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Little Ross Lighthouse

A lighthouse in the centre of the island of Little Ross in Dumfries and Galloway. Comprising a round white-painted tower, which reaches 20m (66 feet) in height, with details highlighted in buff and a black lantern corbelled-out above. Completed in 1843, it was the designed by Alan Stevenson (1807-65) and built by contractor Robert Hume. Its construction closed a gap between the Mull of Galloway Lighthouse and Southerness Lighthouse. It was the first lighthouse to use a catadioptric optical system, having metallic mirrors above and below the lenses. This lighthouse was described by William Thomson (later Lord Kelvin; 1824 - 1907) as being 'undoubtedly the three best revolving lights in the world' (with Buchan Ness and the Rhinns of Islay).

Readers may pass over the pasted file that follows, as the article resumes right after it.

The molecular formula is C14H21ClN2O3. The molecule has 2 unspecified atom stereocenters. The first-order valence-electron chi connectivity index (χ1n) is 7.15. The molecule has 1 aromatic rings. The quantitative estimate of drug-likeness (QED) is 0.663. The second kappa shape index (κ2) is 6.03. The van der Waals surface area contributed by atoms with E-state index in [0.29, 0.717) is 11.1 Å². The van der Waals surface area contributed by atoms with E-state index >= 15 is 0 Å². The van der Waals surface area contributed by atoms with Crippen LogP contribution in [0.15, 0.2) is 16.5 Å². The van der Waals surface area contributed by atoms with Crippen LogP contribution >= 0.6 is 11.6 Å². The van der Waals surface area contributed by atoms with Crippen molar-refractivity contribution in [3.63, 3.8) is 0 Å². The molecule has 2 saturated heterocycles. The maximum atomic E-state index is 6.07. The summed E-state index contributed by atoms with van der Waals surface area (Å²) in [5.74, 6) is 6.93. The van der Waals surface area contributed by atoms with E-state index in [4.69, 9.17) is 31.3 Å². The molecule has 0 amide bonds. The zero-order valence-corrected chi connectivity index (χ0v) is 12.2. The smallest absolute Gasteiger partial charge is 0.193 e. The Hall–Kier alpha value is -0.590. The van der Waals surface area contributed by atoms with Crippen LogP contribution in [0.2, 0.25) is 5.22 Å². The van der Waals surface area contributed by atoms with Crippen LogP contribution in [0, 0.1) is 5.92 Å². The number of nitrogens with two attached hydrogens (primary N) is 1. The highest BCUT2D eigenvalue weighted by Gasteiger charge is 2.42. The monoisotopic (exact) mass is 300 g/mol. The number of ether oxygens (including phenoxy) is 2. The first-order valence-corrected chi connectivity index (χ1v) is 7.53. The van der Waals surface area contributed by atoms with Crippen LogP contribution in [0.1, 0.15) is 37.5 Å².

The body of Hugh Clark, a relief lighthouse keeper, was found on the island in 1960 and it became clear that he had been killed by his colleague, Robert Dickson, while the principal keeper was on holiday. After a nationwide inquiry, Dickson was eventually arrested, tried and found guilty of murder. The lighthouse was automated soon after.

The buildings have been B-listed since 1971. The lighthouse remains the property of the Northern Lighthouse Board, although two flat-roofed keepers cottages which lie adjacent are now privately owned. There is a separate front-light 230m (750 feet) to the north northeast.


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